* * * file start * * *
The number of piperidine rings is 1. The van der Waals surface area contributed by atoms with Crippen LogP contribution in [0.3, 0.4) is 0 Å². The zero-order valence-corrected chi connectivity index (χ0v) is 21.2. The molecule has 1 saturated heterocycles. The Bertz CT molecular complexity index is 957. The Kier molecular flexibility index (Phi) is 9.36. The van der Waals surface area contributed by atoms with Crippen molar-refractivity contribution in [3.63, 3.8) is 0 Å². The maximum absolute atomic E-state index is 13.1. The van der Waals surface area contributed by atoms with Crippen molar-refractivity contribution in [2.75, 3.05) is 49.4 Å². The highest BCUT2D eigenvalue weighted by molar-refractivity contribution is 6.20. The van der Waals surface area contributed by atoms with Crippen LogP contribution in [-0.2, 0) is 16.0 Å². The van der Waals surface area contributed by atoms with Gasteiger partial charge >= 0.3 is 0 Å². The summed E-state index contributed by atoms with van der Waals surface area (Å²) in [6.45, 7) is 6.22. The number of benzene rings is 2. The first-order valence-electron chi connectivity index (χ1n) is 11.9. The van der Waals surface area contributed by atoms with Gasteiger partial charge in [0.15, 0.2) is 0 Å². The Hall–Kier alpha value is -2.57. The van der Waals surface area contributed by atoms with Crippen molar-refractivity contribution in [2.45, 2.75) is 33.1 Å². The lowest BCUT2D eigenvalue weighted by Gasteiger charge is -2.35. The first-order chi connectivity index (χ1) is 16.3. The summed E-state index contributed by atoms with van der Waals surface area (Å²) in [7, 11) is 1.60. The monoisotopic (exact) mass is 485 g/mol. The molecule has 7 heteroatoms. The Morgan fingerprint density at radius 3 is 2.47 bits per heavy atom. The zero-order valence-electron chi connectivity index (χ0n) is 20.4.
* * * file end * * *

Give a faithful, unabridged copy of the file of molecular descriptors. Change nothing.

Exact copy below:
The number of piperidine rings is 1. The van der Waals surface area contributed by atoms with Crippen LogP contribution in [0.3, 0.4) is 0 Å². The zero-order valence-corrected chi connectivity index (χ0v) is 21.2. The molecule has 1 saturated heterocycles. The Bertz CT molecular complexity index is 957. The Kier molecular flexibility index (Phi) is 9.36. The van der Waals surface area contributed by atoms with Crippen molar-refractivity contribution in [3.63, 3.8) is 0 Å². The maximum absolute atomic E-state index is 13.1. The van der Waals surface area contributed by atoms with Crippen molar-refractivity contribution in [2.75, 3.05) is 49.4 Å². The highest BCUT2D eigenvalue weighted by molar-refractivity contribution is 6.20. The van der Waals surface area contributed by atoms with Crippen LogP contribution in [-0.2, 0) is 16.0 Å². The van der Waals surface area contributed by atoms with Gasteiger partial charge >= 0.3 is 0 Å². The summed E-state index contributed by atoms with van der Waals surface area (Å²) in [6.45, 7) is 6.22. The number of benzene rings is 2. The first-order valence-electron chi connectivity index (χ1n) is 11.9. The van der Waals surface area contributed by atoms with Gasteiger partial charge in [0.15, 0.2) is 0 Å². The Hall–Kier alpha value is -2.57. The van der Waals surface area contributed by atoms with Crippen molar-refractivity contribution in [2.45, 2.75) is 33.1 Å². The lowest BCUT2D eigenvalue weighted by Gasteiger charge is -2.35. The first-order chi connectivity index (χ1) is 16.3. The summed E-state index contributed by atoms with van der Waals surface area (Å²) in [7, 11) is 1.60. The monoisotopic (exact) mass is 485 g/mol. The molecule has 7 heteroatoms. The Morgan fingerprint density at radius 3 is 2.47 bits per heavy atom. The zero-order valence-electron chi connectivity index (χ0n) is 20.4.